If I don’t open a bottle, I cannot comply with the request.
I have ignored the remark and gone ahead and opened a bottle, but remain perplexed by the remark. (My evil twin is baffled by the show of faux humility.) Is there some polite reply I could give to the guest’s remark?
GENTLE READER: If you really want to turn this into a conversation, you could say, “I’m sure others will have some.” But why would you want to?
Miss Manners classifies your guests’ remark with “Oh, you shouldn’t have” as a response to being given a present, and “Please don’t go to any trouble” when accepting an invitation. In theory, demurring with “But I wanted to” and “It’s no trouble” should end such exchanges.
However, some people who use these awkward phrases to express humility and gratitude feel they should keep going, with cries of “No, really,” and “I mean it.” Rather than risk that, Miss Manners approves of your acknowledging the remark with a mere weak smile as you open the bottle.
DEAR MISS MANNERS: What is the appropriate way to serve jellied cranberry sauce, the kind that comes in a can and retains the shape of the can? Should one slice it before serving or allow guests to spoon off pieces from the intact cylinder? Should it be served on a plate, in a bowl, or not at all?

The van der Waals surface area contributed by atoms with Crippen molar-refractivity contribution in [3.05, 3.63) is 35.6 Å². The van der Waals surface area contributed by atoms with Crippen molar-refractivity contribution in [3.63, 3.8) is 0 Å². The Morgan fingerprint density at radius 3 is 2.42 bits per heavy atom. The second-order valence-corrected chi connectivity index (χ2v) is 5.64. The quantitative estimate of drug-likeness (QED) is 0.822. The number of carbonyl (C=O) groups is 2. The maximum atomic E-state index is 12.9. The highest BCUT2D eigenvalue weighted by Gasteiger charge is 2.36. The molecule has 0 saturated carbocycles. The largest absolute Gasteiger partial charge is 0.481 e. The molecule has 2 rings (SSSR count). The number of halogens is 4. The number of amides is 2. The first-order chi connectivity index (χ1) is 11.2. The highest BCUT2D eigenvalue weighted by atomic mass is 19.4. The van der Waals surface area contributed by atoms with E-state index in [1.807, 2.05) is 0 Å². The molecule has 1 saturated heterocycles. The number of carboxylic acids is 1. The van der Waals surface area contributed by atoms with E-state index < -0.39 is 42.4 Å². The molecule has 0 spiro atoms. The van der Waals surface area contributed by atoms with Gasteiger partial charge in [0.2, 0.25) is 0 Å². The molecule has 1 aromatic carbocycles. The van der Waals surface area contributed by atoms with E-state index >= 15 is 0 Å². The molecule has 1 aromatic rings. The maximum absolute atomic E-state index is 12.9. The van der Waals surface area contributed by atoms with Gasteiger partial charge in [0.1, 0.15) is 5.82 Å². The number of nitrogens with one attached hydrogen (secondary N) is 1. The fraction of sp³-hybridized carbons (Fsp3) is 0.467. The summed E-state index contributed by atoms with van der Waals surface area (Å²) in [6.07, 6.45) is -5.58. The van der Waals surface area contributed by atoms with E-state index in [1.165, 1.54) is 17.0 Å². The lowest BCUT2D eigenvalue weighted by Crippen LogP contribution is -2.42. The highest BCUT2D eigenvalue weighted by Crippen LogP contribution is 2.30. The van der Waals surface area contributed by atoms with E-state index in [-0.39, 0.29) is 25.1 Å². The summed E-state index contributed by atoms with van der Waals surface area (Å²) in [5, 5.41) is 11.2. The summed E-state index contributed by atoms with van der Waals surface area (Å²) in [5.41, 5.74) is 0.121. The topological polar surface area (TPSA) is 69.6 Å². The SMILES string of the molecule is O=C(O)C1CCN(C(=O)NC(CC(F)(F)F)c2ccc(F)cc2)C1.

GENTLE READER: Just because Miss Manners has no objection to serving canned cranberry sauce, that doesn’t mean that it should appear standing upright, as if it has embarrassed itself by shedding its can. You are presumably serving turkey, but not with its feathers. Please slice the jelly and let it lie on its plate horizontally.
DEAR MISS MANNERS: A few times that we were invited to a friend’s house for dinner, our host has served the food for us. Though I most often use a self-serve method when having people over, I think this way is nice, too.
Often I am given way more food than I can eat. I hate to eat just a little and leave the rest to be thrown away. Is it impolite to say, before starting to eat, that I would like a smaller portion?
GENTLE READER: Surely it is part of the charm of family service — which is how this method is known — that half the people at the table say, “Oh, just a little for me, please. No, that’s much too much — half of that.” Miss Manners asks only that they not be reminded of this later, when they say, “I’ll have just another touch of everything, please.”
Visit Miss Manners at her Web site, www.missmanners.com, where you can send her your questions.
@ 2011, by Judith Martin
Distributed by Universal Uclick for UFS